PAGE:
Mohave County Supervisor Gary Watson (left, standing) addresses the heated concerns of racing enthusiasts during a meeting between the Mohave County Fair Association and Cerbat Motosports. (Photo by Aaron Ricca)
KINGMAN – Short of louder F-bombs and a fistfight or two, racing enthusiasts faced off against the Mohave County Fair Association over the future of racing in Kingman.
Cerbat Motosports and BMX organizers, participants and family members heatedly expressed their concerns about the possibility of new lease and rental terms with the Mohave County Fair Association Wednesday night.
Between MCFA board members and racing fans, about 100 people showed up. The usual monthly meeting had to be moved from a small front office to one of the exhibit halls in order to accommodate the number of people trickling in and out throughout the night.
The meeting started at about 6:30 p.m. and lasted nearly two hours. There was no shortage of excitement.
“If we’re forced to move out, I’m done here,” said Joe Webber, Cerbat Motosports owner and organizer of nearly seven years. “It’s just not right. It’s bullcrap.”
That was one of the opening statements and the fury didn’t stop there.
An email sent April 4 by MCFA General Manager Tim Woods to Joe Webber (and reportedly High Desert 66 BMX) stated that there would be changes to lease agreements dictated by the Mohave County Board of Supervisors. The county owns the property, which is in dispute as to where it should be moved and who should take ownership.
MCFA Chairman Ramona Auld pulled double duty as a voice of reason and a punching bag.
She calmly explained that under new county stipulations that vendors, especially for-profit event vendors, will have to comply to new rent, lease and insurance agreements enacted by county board of supervisors.
“This is just like a leasing property from anyone else,” she said. “It’s their property and their business.”
It was hard to hear her over angry shouts from the audience.
“There’s not enough for kids to do in this shit-hole town,” yelled one unidentified speaker who had already traded barbs with another person waiting to be heard. “You can’t take this away from us.”
MCFA Secretary Becky Fawson replied to that comment later in the meeting.
“I don’t appreciate that ‘shit-hole’ description,” she said. “I’ve spent a good portion of my life here trying to make things better for kids in Kingman.”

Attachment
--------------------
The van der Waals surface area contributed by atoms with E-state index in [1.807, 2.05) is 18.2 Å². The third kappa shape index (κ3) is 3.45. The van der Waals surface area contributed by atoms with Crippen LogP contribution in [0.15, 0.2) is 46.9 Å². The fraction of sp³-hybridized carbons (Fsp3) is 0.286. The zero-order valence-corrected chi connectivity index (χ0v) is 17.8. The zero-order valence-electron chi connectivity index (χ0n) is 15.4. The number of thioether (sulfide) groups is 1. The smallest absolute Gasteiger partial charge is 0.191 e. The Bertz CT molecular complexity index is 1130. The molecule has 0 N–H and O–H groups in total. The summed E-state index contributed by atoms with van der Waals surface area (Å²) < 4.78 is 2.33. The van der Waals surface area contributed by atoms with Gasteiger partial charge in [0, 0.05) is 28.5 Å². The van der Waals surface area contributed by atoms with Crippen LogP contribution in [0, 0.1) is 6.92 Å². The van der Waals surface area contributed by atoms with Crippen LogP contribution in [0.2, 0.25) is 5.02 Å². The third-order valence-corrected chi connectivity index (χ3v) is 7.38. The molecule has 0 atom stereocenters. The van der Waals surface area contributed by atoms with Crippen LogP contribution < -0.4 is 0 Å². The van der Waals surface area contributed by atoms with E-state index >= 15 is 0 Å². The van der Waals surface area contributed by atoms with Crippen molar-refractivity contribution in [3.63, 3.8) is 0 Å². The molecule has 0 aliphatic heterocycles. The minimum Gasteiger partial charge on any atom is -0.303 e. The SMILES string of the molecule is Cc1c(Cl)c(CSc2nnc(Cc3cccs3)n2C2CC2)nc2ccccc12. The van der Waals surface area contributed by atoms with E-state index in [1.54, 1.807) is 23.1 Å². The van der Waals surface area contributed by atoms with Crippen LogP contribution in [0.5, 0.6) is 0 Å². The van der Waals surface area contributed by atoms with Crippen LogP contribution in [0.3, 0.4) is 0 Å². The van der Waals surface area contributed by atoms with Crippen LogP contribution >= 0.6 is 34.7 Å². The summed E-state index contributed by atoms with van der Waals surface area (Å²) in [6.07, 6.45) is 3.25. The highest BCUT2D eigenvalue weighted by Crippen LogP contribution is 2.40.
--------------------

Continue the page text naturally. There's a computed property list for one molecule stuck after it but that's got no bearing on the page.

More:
MCFA insists that they’re not trying to kill racing.
“We’re not kicking you out,” Auld said. “But we’re not going to store other people’s stuff.”
Webber and racing fans aren’t seeing it that way.
“You’re just trying to kick us out,” was the yell and grovel among many racing fans.
They were furious about having to consider the possibility of not being able to secure a long-term lease and/or having to move their property in and out on a regular basis.
Many of Webber’s comments were hard to hear. He stayed toward the back of the crowd for the meeting rather than take the stand and speak into a microphone as the MCFA board encouraged many to do.
Woods offered to buy (for ownership by the fairgrounds) the large concrete barriers on the race course, but rescinded the plan after costs proved too much.
The topic of insurance policies for gun shows and rodeos stirred the hive.
“Well what about guns shows and storing ammunition,” shouted an unidentified audience member. “Or the rodeo?”
“We’re not talking about gun shows or the rodeo,” Auld responded to an audience that erupted in fury.
Mohave County Supervisor Gary Watson spoke to the crowd in order to bridge the misunderstandings between MCFA and racing fans regarding the county’s new contract.
“The fairgrounds board is not trying to move you,” he said. “It’s trying to warn you.”
Watson said four of five supervisors want to work to keep Cerbat Motosports and the fairgrounds alive in Kingman.
MCFA Vice Chairman Jason Millin was the ambassador.
“There are a lot of solutions in this room,” he said. “Let’s work together.”
He even offered to personally help move racing property should they have to find a new way to store it.
“I joined this board because I didn’t like the way things were going in the past,” Millin said. “I’m here to try to make things better.”
He suggested starting a racing subcommittee to join MCFA in order to better facilitate their concerns.
A separate meeting about this topic will be held 6 p.m. April 29 at the Mohave County Fairgrounds located at 2600 Fairgrounds Ave.
Spit-spats over insurance, possible short-term rentals and conflicts with other events continued throughout the rest of the meeting.
MCFA called for a recess to address the rest of their monthly agenda.
Many people went home. Others stayed. The atmosphere was still filled with irritation.
“I’m too pissed off to talk right now,” Webber said after an hour and a half of discussion. He wouldn’t answer any other questions.
Michael Burrow, 14, was at the meeting with his 23-year old brother Michael Napier. Both are scramble car racers, both were covered in grime and grease from working at their garage all day, and both were furious about the possibility of losing a place to play.
“I’d be pissed off if they took away the races,” Burrow said. He spent part of his day repairing the clutch to a race car.
His brother agreed.
“These events keep the kids away from drugs and alcohol,” Napier added. “If there’s one thing that keeps this community together, it’s racing.”
Auld maintained her composure throughout the meeting and was happy to see so many people show up to voice their concerns.
“There’s always two sides to a story,” she said. “When you get more, it turns into an angry mob. I’m glad to see the turnout. There’s always a solution.”
The topic is heavier than it looks. Check into Mohave County Rattler for updates.
Woods passed out print copies of the new lease and management agreement. The Mohave County Rattler will post a digital copy when it becomes available.
Audio of the April 10, 2019 Meeting.